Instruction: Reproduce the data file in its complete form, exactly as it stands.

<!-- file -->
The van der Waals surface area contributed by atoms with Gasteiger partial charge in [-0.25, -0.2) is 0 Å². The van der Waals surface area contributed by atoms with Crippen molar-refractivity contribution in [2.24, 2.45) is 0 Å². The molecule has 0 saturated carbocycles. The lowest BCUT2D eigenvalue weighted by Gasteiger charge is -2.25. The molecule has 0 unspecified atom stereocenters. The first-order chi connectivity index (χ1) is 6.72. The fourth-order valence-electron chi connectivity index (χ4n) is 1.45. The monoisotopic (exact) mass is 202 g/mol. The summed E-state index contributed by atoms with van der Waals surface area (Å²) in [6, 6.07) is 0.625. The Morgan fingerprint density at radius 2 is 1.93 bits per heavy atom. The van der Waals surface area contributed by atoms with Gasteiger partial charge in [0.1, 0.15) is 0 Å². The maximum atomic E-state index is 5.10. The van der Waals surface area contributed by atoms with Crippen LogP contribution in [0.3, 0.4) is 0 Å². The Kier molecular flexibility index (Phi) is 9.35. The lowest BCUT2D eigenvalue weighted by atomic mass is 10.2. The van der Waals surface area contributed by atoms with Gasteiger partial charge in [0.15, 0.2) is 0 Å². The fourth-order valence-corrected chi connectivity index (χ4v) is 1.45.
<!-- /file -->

The van der Waals surface area contributed by atoms with Gasteiger partial charge in [-0.25, -0.2) is 0 Å². The van der Waals surface area contributed by atoms with Crippen molar-refractivity contribution in [2.24, 2.45) is 0 Å². The molecule has 0 saturated carbocycles. The lowest BCUT2D eigenvalue weighted by Gasteiger charge is -2.25. The molecule has 0 unspecified atom stereocenters. The first-order chi connectivity index (χ1) is 6.72. The fourth-order valence-electron chi connectivity index (χ4n) is 1.45. The monoisotopic (exact) mass is 202 g/mol. The summed E-state index contributed by atoms with van der Waals surface area (Å²) in [6, 6.07) is 0.625. The Morgan fingerprint density at radius 2 is 1.93 bits per heavy atom. The van der Waals surface area contributed by atoms with Gasteiger partial charge in [0.1, 0.15) is 0 Å². The maximum atomic E-state index is 5.10. The van der Waals surface area contributed by atoms with Crippen LogP contribution in [0.3, 0.4) is 0 Å². The Kier molecular flexibility index (Phi) is 9.35. The lowest BCUT2D eigenvalue weighted by atomic mass is 10.2. The van der Waals surface area contributed by atoms with Gasteiger partial charge in [0.15, 0.2) is 0 Å². The fourth-order valence-corrected chi connectivity index (χ4v) is 1.45.